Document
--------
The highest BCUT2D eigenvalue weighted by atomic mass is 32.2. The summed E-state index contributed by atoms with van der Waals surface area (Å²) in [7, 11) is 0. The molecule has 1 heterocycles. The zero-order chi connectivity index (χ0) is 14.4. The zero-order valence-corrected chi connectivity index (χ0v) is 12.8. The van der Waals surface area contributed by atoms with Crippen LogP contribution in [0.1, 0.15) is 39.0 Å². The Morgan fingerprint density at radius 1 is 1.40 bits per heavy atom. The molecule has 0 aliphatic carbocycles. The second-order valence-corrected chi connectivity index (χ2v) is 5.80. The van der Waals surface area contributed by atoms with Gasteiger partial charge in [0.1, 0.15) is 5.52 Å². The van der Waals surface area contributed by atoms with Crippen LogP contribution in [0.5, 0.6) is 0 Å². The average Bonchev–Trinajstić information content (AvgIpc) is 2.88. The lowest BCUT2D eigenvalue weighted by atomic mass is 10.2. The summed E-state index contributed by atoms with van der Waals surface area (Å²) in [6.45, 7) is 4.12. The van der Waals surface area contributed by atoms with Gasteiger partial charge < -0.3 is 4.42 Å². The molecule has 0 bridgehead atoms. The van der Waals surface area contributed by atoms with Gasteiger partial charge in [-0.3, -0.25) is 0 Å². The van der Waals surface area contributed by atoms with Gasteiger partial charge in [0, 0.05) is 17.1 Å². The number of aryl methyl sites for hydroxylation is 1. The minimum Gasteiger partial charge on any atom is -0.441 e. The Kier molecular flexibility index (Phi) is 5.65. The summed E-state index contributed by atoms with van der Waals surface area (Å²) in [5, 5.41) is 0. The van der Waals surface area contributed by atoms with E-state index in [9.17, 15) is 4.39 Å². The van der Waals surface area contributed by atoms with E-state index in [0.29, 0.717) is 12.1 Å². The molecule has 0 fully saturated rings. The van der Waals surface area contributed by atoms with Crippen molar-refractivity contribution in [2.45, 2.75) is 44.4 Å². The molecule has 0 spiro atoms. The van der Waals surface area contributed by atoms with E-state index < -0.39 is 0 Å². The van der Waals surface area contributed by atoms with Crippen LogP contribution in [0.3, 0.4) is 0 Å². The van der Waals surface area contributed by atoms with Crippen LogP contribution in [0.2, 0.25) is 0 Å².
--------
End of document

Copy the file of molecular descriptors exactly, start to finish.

The highest BCUT2D eigenvalue weighted by atomic mass is 32.2. The summed E-state index contributed by atoms with van der Waals surface area (Å²) in [7, 11) is 0. The molecule has 1 heterocycles. The zero-order chi connectivity index (χ0) is 14.4. The zero-order valence-corrected chi connectivity index (χ0v) is 12.8. The van der Waals surface area contributed by atoms with Crippen LogP contribution in [0.1, 0.15) is 39.0 Å². The Morgan fingerprint density at radius 1 is 1.40 bits per heavy atom. The molecule has 0 aliphatic carbocycles. The second-order valence-corrected chi connectivity index (χ2v) is 5.80. The van der Waals surface area contributed by atoms with Gasteiger partial charge in [0.1, 0.15) is 5.52 Å². The van der Waals surface area contributed by atoms with Crippen LogP contribution in [0.5, 0.6) is 0 Å². The average Bonchev–Trinajstić information content (AvgIpc) is 2.88. The lowest BCUT2D eigenvalue weighted by atomic mass is 10.2. The summed E-state index contributed by atoms with van der Waals surface area (Å²) in [6.45, 7) is 4.12. The van der Waals surface area contributed by atoms with Gasteiger partial charge < -0.3 is 4.42 Å². The molecule has 0 bridgehead atoms. The van der Waals surface area contributed by atoms with Gasteiger partial charge in [-0.3, -0.25) is 0 Å². The van der Waals surface area contributed by atoms with Gasteiger partial charge in [0, 0.05) is 17.1 Å². The number of aryl methyl sites for hydroxylation is 1. The minimum Gasteiger partial charge on any atom is -0.441 e. The Kier molecular flexibility index (Phi) is 5.65. The summed E-state index contributed by atoms with van der Waals surface area (Å²) in [5, 5.41) is 0. The van der Waals surface area contributed by atoms with E-state index in [9.17, 15) is 4.39 Å². The van der Waals surface area contributed by atoms with E-state index in [0.29, 0.717) is 12.1 Å². The molecule has 0 fully saturated rings. The van der Waals surface area contributed by atoms with Crippen molar-refractivity contribution in [2.45, 2.75) is 44.4 Å². The molecule has 0 spiro atoms. The van der Waals surface area contributed by atoms with E-state index < -0.39 is 0 Å². The van der Waals surface area contributed by atoms with Crippen LogP contribution in [0.3, 0.4) is 0 Å². The van der Waals surface area contributed by atoms with Crippen LogP contribution in [0.2, 0.25) is 0 Å².